Questions Nos. 135 and 136 answered with Question No. 119.

Bullying in Schools

Questions (137)

Bernard Durkan

Question:

137. Deputy Bernard J. Durkan asked the Minister for Education and Skills the total number of incidents of school bullying including cyber bullying reported to his Department through the primary and or post-primary sectors in each of the past three years to date; the extent to which it has been found possible to address the issue to date; his plans for the future; and if he will make a statement on the matter. [32520/13]

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Written answers (Question to Education)

The information requested by the Deputy is not available in my Department as individual school management authorities are not required to report incidents of bullying to my Department. As the Deputy is probably aware, on 29th of January last, Minister Fitzgerald and I published the Action Plan on Bullying which sets out twelve actions to help prevent and tackle bullying in primary and second level schools. As part of the Action Plan, new anti-bullying procedures for all primary and second level schools are currently in development in consultation with the education partners. These new procedures will include a specific reference to cyber bullying and to requirements for noting and reporting bullying incidents. These will be issued to all schools at the beginning of the next school year.

Third Level Participation

Questions (138)

Bernard Durkan

Question:

138. Deputy Bernard J. Durkan asked the Minister for Education and Skills the number of students known to have dropped out of third level education in each of the past three years to date for whatever reason; his plans to tackle this issue in the coming year; and if he will make a statement on the matter. [32521/13]

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Written answers (Question to Education)

The most recent report by the HEA entitled 'A study of Progression in Higher Education' is available on the HEA website. The following table from the report illustrates the non-presence rates of new entrants in their second year of study by sector, NFQ level and course duration. New entrants are classified as 'not present' if they do not appear in the statistical returns of that institution in the following academic year. The proportion of new entrants in 2007/08 who were not present one year later was 15% on average across all sectors and NFQ Levels. Prior educational attainment is a very significant factor. The HEA is currently in the process of working on an analysis of retention rates in the universities and institutes of technology. This has only recently become possible due to a full population of SRS (Student Record System) data becoming available for a period spanning five years. The HEA which is responsible for the collection of data on student progression does not have information for the current academic year, however it is currently collating data for the 2010/11 academic year and it is hoped that this data will be available in the autumn. Higher education institutions have a wide range of supports in place to improve retention of students in their institutions. The HEA study and other research has also highlighted that undergraduate first years are most at risk of non-progression. The new National Forum for the enhancement of Teaching and Learning that I established late last year is looking at the undergraduate student experience in first year and how that may be improved on a system wide basis. Their work should improve quality outcomes for students at that difficult transition period. The work of the Transition reform group chaired by the Secretary General of my Department should also contribute to improvements in students' quality outcomes. A key commitment has been made by the higher education institutions to reduce the number of level 8 programmes offered through the CAO and broadening them. This should help school leavers better navigate the entry routes into higher education system when making the important choice about what programme to undertake. They will also be exposed to a broader first year experience. This change when implemented should help to reduce the number of school leavers making the wrong choice about what course of study to undertake and help to reduce non-progression and completion.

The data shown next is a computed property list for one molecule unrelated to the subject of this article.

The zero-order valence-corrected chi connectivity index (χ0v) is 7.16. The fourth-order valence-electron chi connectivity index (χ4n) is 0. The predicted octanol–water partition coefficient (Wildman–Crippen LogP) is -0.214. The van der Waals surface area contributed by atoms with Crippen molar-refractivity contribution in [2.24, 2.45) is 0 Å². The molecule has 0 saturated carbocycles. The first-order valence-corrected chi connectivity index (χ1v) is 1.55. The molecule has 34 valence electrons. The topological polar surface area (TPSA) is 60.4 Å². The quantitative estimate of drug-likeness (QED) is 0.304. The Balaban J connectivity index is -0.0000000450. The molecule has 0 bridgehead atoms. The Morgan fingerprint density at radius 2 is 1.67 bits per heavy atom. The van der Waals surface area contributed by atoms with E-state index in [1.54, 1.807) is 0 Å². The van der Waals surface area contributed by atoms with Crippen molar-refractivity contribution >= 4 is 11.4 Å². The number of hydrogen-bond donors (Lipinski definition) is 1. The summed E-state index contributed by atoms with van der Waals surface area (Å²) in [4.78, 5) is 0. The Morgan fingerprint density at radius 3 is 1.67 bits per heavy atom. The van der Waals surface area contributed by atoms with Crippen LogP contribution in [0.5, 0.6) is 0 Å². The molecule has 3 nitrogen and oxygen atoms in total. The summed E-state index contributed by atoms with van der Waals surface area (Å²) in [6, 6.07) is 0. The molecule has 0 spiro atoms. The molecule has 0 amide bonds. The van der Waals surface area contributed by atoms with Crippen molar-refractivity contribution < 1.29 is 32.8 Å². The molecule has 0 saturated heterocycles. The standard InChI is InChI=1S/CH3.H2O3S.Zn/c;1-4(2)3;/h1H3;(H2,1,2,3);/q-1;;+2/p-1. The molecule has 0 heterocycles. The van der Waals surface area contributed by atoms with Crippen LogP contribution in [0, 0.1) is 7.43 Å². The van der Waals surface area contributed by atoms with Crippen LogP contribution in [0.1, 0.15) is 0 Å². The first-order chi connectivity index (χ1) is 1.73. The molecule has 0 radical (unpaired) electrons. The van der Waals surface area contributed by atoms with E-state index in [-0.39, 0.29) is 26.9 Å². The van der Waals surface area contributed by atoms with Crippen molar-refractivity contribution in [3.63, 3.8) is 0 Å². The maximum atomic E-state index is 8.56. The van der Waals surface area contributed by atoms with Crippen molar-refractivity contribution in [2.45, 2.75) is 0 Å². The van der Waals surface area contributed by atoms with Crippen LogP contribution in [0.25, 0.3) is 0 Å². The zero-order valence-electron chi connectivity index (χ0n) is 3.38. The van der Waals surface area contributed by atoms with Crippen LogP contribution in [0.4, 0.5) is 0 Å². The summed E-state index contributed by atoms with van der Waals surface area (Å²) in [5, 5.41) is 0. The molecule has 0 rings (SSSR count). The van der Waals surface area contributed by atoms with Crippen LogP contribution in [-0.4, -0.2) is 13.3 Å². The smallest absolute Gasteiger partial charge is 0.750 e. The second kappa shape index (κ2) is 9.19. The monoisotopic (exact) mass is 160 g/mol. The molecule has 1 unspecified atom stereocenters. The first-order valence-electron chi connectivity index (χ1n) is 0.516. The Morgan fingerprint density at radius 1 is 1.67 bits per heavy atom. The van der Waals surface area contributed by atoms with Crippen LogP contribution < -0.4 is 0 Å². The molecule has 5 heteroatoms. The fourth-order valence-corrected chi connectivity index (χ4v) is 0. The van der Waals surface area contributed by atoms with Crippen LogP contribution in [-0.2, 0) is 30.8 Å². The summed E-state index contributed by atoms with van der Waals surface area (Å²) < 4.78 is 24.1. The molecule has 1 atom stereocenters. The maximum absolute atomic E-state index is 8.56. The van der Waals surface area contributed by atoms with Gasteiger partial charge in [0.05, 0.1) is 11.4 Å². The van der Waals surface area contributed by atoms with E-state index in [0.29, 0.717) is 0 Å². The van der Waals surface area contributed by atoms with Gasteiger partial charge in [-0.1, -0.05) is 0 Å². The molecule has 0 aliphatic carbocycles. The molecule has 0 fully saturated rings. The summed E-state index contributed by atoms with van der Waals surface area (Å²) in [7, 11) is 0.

Non-Presence Rates for New Entrants by Sector and NFQ Level (2008/09).

Sector

Level

Most Common Points Attained

% Not Present

-

Level 6

250–300

25%

-

Level 7

250–300

26%

-

Level 8

300–350

16%

-

L8 3 yr duration

300–350

16%

-

L8 4 yr duration

300–350

16%

-

L8 4+ yr duration

450–500

10%

Institutes of Technology

All New Entrants

300–350

22%

-

Level 8

400–450

9%

-

L8 3 yr duration

350–400

10%

-

L8 4 yr duration

450–500

9%

Universities

L8 4+ yr duration

550–600

3%

-

Level 8

450–500

4%

-

L8 3 yr duration

450–500

2%

Other Colleges

L8 4 yr duration

400–450

7%

All Institutions